Tuesday, January 31, 2006

Tuesday Tuesday Tuesday!

Hello again, everyone, I hope your past week has been a good one.

Mine? Oh, not bad. Work is work, checked out the new parishoners' meeting last night at my local parish (now that I got to Mass on a regular basis again) and tried to figure out what to write about this week. I lucked out, didn't I?

First, we have a little problem with a Palestinian terrorist group winning the latest elections in Palestine. Both Hamas and the outgoing Fatah party seemed to like having groups of masked gunmen at polling places. Combine this with Ariel Sharon's stroke and upcoming Knesset (Israeli Parliament) elections, and we could see a potential war break out again. Well, if Hamas starts shooting, they'd best realize that their actions will have consequences.

Second, and this just happened today, Samuel Alito got confirmed as a new Supreme Court Associate Justice. I know I should be above all this, but I'm just happy to have another Catholic on the bench. After all of that verbal excoriation, dealing with insinuations about qualifications by "Catholic" politicians who refuse to support Church positions (I'm referring to you, Dick Durbin) and having to endure looking at Ted Kennedy, I'd say he's earned his seat.

I'm not going to watch the State of the Union address, instead I'll read the text of the speech once I look it up online. I prefer to read speeches instead of hearing them. I think it helps me to focus on what's being said without all of the distractions and frippery.

Coretta Scott King has died. She did as much for keeping the civil rights movement together after her husband's death as she could. Too bad America wound up with fewer Martin Luther Kings and more Al Sharptons and Jesse Jacksons. Neither of those men can hold a candle to Dr. King, and they can't even compare to his wife, either. Rest in peace, ma'am.

In Washington State, civil rights legislation protecting gays could be the spark to create same-sex marriage rights throughout numerous states. Which leads me to a linguistic weirdness. The all-inclusive term for which sex you chase after for romantic intentions is "sexual preference." I have a problem with the "preference" part. Preferences can change, and I'm pretty sure that you're wired from birth to pursue one sex or another (or both, don't want to forget the bisexuals out there). Is there a better word out there? I think I've said before how I think being straight, gay or otherwise is part of God's plan to make sure we play nice. The Catholic Church teaches that homosexuals are called to celibacy, but heterosexuals are also called to love their fellow man. No, not like that. Sheesh. The kind of love I'm talking about was expressed as "agape" (ah-gah-pay) in original Greek of the New Testament. And who best to tell us how to determine what kind of love is best for the world?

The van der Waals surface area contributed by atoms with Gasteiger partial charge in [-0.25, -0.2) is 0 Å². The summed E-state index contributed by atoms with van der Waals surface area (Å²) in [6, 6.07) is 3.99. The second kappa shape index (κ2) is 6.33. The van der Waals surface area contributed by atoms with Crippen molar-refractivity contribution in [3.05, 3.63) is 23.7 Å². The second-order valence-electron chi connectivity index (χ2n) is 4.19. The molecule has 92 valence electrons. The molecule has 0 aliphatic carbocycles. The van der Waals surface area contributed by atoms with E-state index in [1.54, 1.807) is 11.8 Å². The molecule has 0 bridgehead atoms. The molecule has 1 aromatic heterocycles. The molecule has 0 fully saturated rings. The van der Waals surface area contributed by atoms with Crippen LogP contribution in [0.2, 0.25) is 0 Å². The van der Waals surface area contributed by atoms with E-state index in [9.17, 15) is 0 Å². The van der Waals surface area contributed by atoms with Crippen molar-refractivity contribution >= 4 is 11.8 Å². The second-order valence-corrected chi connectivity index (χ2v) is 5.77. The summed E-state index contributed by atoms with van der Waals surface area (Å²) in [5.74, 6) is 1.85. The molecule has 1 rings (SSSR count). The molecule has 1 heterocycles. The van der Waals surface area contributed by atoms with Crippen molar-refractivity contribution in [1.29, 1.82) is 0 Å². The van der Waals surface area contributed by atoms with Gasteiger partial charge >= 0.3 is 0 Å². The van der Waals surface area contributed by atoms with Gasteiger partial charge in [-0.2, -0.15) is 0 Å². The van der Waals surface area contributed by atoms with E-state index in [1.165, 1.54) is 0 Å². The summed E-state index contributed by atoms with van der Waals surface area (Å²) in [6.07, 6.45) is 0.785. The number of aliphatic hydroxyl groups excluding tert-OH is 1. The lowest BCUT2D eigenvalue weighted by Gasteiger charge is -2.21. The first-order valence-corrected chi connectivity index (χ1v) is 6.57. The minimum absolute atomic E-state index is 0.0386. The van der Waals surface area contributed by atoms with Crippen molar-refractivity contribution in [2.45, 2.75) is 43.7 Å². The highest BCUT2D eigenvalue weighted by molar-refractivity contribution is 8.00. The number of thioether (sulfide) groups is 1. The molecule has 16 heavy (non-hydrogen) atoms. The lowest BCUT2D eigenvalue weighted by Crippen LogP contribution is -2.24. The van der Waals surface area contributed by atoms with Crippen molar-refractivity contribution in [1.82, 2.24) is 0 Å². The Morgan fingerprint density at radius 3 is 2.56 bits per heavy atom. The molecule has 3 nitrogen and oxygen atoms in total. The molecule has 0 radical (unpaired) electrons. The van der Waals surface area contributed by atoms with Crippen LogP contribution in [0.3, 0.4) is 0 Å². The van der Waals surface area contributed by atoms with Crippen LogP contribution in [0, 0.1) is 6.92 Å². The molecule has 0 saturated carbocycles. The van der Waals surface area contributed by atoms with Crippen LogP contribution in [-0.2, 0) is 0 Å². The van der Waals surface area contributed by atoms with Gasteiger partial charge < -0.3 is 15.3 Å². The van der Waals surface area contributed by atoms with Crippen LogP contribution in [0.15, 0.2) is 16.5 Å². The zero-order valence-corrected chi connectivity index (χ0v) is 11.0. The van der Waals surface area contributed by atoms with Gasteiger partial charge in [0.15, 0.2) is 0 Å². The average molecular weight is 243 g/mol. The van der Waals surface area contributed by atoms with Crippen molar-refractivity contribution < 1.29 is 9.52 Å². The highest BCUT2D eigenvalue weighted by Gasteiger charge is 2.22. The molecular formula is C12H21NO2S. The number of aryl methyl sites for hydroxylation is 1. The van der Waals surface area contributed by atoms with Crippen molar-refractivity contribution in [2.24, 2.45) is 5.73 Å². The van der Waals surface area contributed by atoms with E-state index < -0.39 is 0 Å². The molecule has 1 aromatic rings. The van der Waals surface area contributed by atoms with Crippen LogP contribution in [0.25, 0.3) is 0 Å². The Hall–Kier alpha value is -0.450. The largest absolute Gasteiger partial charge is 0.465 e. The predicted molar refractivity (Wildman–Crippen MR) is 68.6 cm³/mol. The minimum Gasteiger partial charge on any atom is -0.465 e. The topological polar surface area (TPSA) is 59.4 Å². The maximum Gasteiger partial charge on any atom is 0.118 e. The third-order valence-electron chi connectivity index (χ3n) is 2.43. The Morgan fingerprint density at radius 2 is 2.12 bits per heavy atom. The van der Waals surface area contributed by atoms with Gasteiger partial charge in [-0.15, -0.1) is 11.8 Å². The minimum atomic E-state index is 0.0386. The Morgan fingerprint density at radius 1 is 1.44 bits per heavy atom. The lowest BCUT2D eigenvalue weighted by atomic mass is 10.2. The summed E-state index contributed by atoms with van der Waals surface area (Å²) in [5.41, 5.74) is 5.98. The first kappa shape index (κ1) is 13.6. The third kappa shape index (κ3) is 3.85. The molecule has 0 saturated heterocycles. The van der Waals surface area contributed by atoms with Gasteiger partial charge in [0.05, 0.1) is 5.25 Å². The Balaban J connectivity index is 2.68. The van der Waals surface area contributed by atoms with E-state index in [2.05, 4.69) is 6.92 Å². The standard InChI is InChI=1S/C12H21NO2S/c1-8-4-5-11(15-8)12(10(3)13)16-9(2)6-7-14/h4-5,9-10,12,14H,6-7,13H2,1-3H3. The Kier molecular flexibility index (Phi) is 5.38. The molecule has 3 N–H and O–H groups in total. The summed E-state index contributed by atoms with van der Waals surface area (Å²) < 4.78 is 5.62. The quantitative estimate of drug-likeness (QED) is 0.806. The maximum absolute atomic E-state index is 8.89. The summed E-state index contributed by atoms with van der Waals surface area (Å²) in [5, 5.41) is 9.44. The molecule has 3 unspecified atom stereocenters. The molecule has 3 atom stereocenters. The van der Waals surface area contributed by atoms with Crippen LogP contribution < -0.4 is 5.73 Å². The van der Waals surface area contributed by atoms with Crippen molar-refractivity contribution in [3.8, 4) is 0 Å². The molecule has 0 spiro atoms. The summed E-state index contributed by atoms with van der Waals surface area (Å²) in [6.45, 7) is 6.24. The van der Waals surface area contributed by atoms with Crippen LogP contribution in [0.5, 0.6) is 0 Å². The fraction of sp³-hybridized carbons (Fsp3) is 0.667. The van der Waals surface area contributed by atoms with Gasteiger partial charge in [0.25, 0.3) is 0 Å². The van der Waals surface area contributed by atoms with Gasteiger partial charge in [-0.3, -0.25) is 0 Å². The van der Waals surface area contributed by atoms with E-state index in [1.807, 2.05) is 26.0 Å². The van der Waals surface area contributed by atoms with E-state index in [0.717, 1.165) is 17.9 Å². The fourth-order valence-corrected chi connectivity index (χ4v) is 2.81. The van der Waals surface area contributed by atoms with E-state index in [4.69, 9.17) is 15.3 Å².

Pope Benedict XVI, that's who! Seriously, I've read through his encyclical a few times, and I was bowled over. He didn't get into too much detail on the physical aspect of love we're all familiar with, AKA eros, other than to uphold the stance that physical feelings of love and desire within a married couple should be cultivated and celebrated (within the bounds of propriety, please!). He also went into the concept of agape and how this self-sacrificng love is truly needed for everyone in the world to experience love. It can't be all physical, but it also can't be all self-sacrifice, either. Using the greetings of Gassendi to Descartes in order to explain this was brilliant! His best argument comes in the second part of the encyclical about Caritas, or love expressed through the Church. Other folks who have commented on the encyclical say it's a great theological founding of the concept of love, and I'm inclined to agree. Pope Benedict is my kind of pope, I think. He writes like an academic, but still manages to put his emotion about the subject into each and every word. Putting in references and footnotes always satisfies the historian in me, and there were plenty of them to spare. I can always enjoy the writing of someone who is kind enough to cite sources. Deus Caritas Est. Beautiful from beginning to end.

Well, that's all for this week, folks. See you in seven, maybe sooner.

Technorati tags:

No comments: